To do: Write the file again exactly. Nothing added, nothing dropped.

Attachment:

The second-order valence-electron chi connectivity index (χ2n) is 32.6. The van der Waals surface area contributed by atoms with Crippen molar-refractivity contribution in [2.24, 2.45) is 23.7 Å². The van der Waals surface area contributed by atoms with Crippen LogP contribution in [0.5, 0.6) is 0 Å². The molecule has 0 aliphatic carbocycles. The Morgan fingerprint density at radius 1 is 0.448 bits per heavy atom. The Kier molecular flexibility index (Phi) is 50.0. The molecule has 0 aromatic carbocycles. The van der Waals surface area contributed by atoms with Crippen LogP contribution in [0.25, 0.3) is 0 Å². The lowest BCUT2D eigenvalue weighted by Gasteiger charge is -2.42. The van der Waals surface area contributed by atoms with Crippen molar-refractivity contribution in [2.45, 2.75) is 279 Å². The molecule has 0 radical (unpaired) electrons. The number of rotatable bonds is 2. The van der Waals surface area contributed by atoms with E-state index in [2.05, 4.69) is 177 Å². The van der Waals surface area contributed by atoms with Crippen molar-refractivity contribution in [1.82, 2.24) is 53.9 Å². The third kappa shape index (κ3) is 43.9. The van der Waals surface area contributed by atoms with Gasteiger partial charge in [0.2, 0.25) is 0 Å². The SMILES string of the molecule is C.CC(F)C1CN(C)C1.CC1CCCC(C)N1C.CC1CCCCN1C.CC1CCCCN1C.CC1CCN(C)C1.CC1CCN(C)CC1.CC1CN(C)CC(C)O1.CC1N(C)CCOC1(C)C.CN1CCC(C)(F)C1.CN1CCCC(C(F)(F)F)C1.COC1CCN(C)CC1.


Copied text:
The second-order valence-electron chi connectivity index (χ2n) is 32.6. The van der Waals surface area contributed by atoms with Crippen molar-refractivity contribution in [2.24, 2.45) is 23.7 Å². The van der Waals surface area contributed by atoms with Crippen LogP contribution in [0.5, 0.6) is 0 Å². The molecule has 0 aliphatic carbocycles. The Morgan fingerprint density at radius 1 is 0.448 bits per heavy atom. The Kier molecular flexibility index (Phi) is 50.0. The molecule has 0 aromatic carbocycles. The van der Waals surface area contributed by atoms with Crippen LogP contribution in [0.25, 0.3) is 0 Å². The lowest BCUT2D eigenvalue weighted by Gasteiger charge is -2.42. The van der Waals surface area contributed by atoms with Crippen molar-refractivity contribution in [2.45, 2.75) is 279 Å². The molecule has 0 radical (unpaired) electrons. The number of rotatable bonds is 2. The van der Waals surface area contributed by atoms with E-state index in [2.05, 4.69) is 177 Å². The van der Waals surface area contributed by atoms with Crippen molar-refractivity contribution in [1.82, 2.24) is 53.9 Å². The third kappa shape index (κ3) is 43.9. The van der Waals surface area contributed by atoms with Gasteiger partial charge in [0.2, 0.25) is 0 Å². The SMILES string of the molecule is C.CC(F)C1CN(C)C1.CC1CCCC(C)N1C.CC1CCCCN1C.CC1CCCCN1C.CC1CCN(C)C1.CC1CCN(C)CC1.CC1CN(C)CC(C)O1.CC1N(C)CCOC1(C)C.CN1CCC(C)(F)C1.CN1CCCC(C(F)(F)F)C1.COC1CCN(C)CC1.